I was raised in the church of “pas nisht,” Yiddish for it’s not fitting – or as Nancy Reagan would have said, “Just Say No.” The reasoning was clear: beware “a shanda fur die goyim,” a shame before the nations. The underlying messaging was clear too: We American Jews weren’t supposed to do anything that embarrassed fellow Jews in front of the real Americans, the non-Jews.
This other-directedness offered one-way tickets to the shrink and the chiropractor: being so tense, forever looking over your shoulder, stresses the soul and strains the neck. And our perma-probation was defensive, reinforcing a sense of otherness, of homelessness.
Deuteronomy 4:6 turns “pas nisht” positive. "Observe them faithfully, for that will be proof of your wisdom and discernment to other peoples, who on hearing of all these laws will say, 'Surely, that great nation is a wise and discerning people.'" We absorbed this value in the Young Judaea Zionist Youth movement as dugma eesheet: setting a personal example.
Now, we’re talking: the audience as launching pad, not peanut gallery. This passage says “don’t be a Galut Jew, a Diaspora Jew, a Woody Allen neurotic, worried how you look. Be a proud Jew, educating the world through your ethics, your actions.” The Revisionist Zionist Ze’ev Jabotinsky (1880-1940), challenged our grandparents: stop being broken ghetto Jews. Remember, our ancestors were princes and princesses. We built majestic temples, improvised the Talmud, developed an eternal civilization, when others still frolicked in mud huts.
Live by “Hadar,” Jabotinsky urged, an untranslatable world evoking dignity, glory, an outward majesty reflecting an inner morality. Hadar “consists of a thousand trifles which collectively form everyday life,” he preached in 1934. “You must be generous, if no question of principle is involved. Do not bargain about trivialities…. Every word of yours must be a ‘word of honor,’ and the latter is mightier than steel.”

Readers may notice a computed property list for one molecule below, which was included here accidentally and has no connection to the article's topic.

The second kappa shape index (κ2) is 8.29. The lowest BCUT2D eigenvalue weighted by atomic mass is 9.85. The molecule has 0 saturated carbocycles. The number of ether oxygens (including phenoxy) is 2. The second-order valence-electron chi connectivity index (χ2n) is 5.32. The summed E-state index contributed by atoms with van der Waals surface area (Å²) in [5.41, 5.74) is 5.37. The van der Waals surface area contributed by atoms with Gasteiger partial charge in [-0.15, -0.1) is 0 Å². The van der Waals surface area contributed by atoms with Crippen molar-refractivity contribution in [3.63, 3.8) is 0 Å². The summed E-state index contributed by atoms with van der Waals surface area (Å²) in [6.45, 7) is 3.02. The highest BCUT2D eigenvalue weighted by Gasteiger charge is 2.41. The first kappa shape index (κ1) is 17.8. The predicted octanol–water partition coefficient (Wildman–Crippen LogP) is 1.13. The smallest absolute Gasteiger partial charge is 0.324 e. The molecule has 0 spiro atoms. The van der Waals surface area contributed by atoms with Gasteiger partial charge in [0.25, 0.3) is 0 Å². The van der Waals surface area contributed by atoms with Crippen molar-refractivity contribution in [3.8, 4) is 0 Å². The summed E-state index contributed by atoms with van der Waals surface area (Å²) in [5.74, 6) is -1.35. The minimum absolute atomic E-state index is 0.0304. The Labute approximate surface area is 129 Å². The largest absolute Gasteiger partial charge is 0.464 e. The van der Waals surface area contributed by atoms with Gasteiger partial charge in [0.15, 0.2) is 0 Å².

Here, then, is the Torah’s grandeur, often neglected, especially in America. Being scripted helps us learn the part; it’s better to act good than be bad, but it’s best to live the part. Our mission is not to fit in, but to stand out. Don’t seek external rewards but inner peace. Greatness, wisdom, understanding, don’t come from trashing tradition but embracing it (which isn’t being handcuffed by it either).
In short, acting good keeps us in check; living virtuously makes us honest, keeps it real.
Gil Troy is a Distinguished Scholar of North American History at McGill University, and is the author of The Zionist Ideas.
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